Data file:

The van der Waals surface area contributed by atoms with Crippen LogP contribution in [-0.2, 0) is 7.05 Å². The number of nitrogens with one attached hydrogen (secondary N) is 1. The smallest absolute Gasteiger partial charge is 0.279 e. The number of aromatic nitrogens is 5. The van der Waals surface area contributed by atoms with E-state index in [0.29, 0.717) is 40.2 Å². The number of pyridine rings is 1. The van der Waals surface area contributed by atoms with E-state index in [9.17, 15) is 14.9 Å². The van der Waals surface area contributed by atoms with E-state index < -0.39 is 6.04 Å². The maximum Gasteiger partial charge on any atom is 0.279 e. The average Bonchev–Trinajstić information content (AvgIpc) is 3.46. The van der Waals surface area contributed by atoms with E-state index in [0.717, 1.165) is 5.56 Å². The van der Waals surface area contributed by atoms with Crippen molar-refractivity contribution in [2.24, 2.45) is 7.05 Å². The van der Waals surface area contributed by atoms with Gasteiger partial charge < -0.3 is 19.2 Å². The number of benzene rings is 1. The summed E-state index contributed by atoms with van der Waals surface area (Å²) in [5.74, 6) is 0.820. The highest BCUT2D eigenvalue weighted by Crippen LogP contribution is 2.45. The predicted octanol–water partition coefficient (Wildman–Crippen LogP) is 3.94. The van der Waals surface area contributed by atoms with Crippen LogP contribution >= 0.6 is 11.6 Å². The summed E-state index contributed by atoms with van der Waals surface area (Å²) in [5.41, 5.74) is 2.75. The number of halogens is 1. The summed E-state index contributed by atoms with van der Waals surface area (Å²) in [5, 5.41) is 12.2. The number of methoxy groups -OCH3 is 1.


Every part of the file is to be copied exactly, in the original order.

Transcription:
The van der Waals surface area contributed by atoms with Crippen LogP contribution in [-0.2, 0) is 7.05 Å². The number of nitrogens with one attached hydrogen (secondary N) is 1. The smallest absolute Gasteiger partial charge is 0.279 e. The number of aromatic nitrogens is 5. The van der Waals surface area contributed by atoms with E-state index in [0.29, 0.717) is 40.2 Å². The number of pyridine rings is 1. The van der Waals surface area contributed by atoms with E-state index in [9.17, 15) is 14.9 Å². The van der Waals surface area contributed by atoms with E-state index < -0.39 is 6.04 Å². The maximum Gasteiger partial charge on any atom is 0.279 e. The average Bonchev–Trinajstić information content (AvgIpc) is 3.46. The van der Waals surface area contributed by atoms with E-state index in [0.717, 1.165) is 5.56 Å². The van der Waals surface area contributed by atoms with Crippen molar-refractivity contribution in [2.24, 2.45) is 7.05 Å². The van der Waals surface area contributed by atoms with Gasteiger partial charge < -0.3 is 19.2 Å². The number of benzene rings is 1. The summed E-state index contributed by atoms with van der Waals surface area (Å²) in [5.74, 6) is 0.820. The highest BCUT2D eigenvalue weighted by Crippen LogP contribution is 2.45. The predicted octanol–water partition coefficient (Wildman–Crippen LogP) is 3.94. The van der Waals surface area contributed by atoms with Crippen LogP contribution >= 0.6 is 11.6 Å². The summed E-state index contributed by atoms with van der Waals surface area (Å²) in [5.41, 5.74) is 2.75. The number of halogens is 1. The summed E-state index contributed by atoms with van der Waals surface area (Å²) in [5, 5.41) is 12.2. The number of methoxy groups -OCH3 is 1.